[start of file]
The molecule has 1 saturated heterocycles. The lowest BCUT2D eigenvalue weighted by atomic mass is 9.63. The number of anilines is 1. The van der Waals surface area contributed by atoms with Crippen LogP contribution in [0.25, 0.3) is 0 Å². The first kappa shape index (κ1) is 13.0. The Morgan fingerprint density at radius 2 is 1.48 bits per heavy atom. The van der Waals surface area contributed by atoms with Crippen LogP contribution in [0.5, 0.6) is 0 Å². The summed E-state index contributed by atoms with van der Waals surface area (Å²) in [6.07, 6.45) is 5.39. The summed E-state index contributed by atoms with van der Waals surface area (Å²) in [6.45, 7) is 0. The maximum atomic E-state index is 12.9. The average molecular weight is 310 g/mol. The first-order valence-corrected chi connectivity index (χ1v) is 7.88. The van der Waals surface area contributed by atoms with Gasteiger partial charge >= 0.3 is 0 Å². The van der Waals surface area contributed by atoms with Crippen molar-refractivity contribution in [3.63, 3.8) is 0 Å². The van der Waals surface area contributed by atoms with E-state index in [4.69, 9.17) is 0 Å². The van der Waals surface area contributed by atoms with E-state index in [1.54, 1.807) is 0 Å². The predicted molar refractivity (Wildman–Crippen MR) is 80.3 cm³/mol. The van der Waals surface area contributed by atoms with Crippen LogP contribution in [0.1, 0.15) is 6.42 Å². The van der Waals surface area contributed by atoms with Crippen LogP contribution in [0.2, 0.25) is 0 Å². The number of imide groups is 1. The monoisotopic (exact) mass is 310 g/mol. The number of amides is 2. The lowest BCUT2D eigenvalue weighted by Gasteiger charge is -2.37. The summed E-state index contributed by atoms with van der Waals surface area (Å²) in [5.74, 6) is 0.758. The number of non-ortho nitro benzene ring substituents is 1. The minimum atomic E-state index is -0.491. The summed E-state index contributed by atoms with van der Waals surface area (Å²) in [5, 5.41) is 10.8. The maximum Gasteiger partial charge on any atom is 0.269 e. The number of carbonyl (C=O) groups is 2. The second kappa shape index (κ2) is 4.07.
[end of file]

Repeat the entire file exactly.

The molecule has 1 saturated heterocycles. The lowest BCUT2D eigenvalue weighted by atomic mass is 9.63. The number of anilines is 1. The van der Waals surface area contributed by atoms with Crippen LogP contribution in [0.25, 0.3) is 0 Å². The first kappa shape index (κ1) is 13.0. The Morgan fingerprint density at radius 2 is 1.48 bits per heavy atom. The van der Waals surface area contributed by atoms with Crippen LogP contribution in [0.5, 0.6) is 0 Å². The summed E-state index contributed by atoms with van der Waals surface area (Å²) in [6.07, 6.45) is 5.39. The summed E-state index contributed by atoms with van der Waals surface area (Å²) in [6.45, 7) is 0. The maximum atomic E-state index is 12.9. The average molecular weight is 310 g/mol. The first-order valence-corrected chi connectivity index (χ1v) is 7.88. The van der Waals surface area contributed by atoms with Gasteiger partial charge >= 0.3 is 0 Å². The van der Waals surface area contributed by atoms with Crippen molar-refractivity contribution in [3.63, 3.8) is 0 Å². The van der Waals surface area contributed by atoms with E-state index in [4.69, 9.17) is 0 Å². The van der Waals surface area contributed by atoms with E-state index in [1.54, 1.807) is 0 Å². The predicted molar refractivity (Wildman–Crippen MR) is 80.3 cm³/mol. The van der Waals surface area contributed by atoms with Crippen LogP contribution in [0.1, 0.15) is 6.42 Å². The van der Waals surface area contributed by atoms with Crippen LogP contribution in [0.2, 0.25) is 0 Å². The number of imide groups is 1. The monoisotopic (exact) mass is 310 g/mol. The number of amides is 2. The lowest BCUT2D eigenvalue weighted by Gasteiger charge is -2.37. The summed E-state index contributed by atoms with van der Waals surface area (Å²) in [5.74, 6) is 0.758. The number of non-ortho nitro benzene ring substituents is 1. The minimum atomic E-state index is -0.491. The summed E-state index contributed by atoms with van der Waals surface area (Å²) in [5, 5.41) is 10.8. The maximum Gasteiger partial charge on any atom is 0.269 e. The number of carbonyl (C=O) groups is 2. The second kappa shape index (κ2) is 4.07.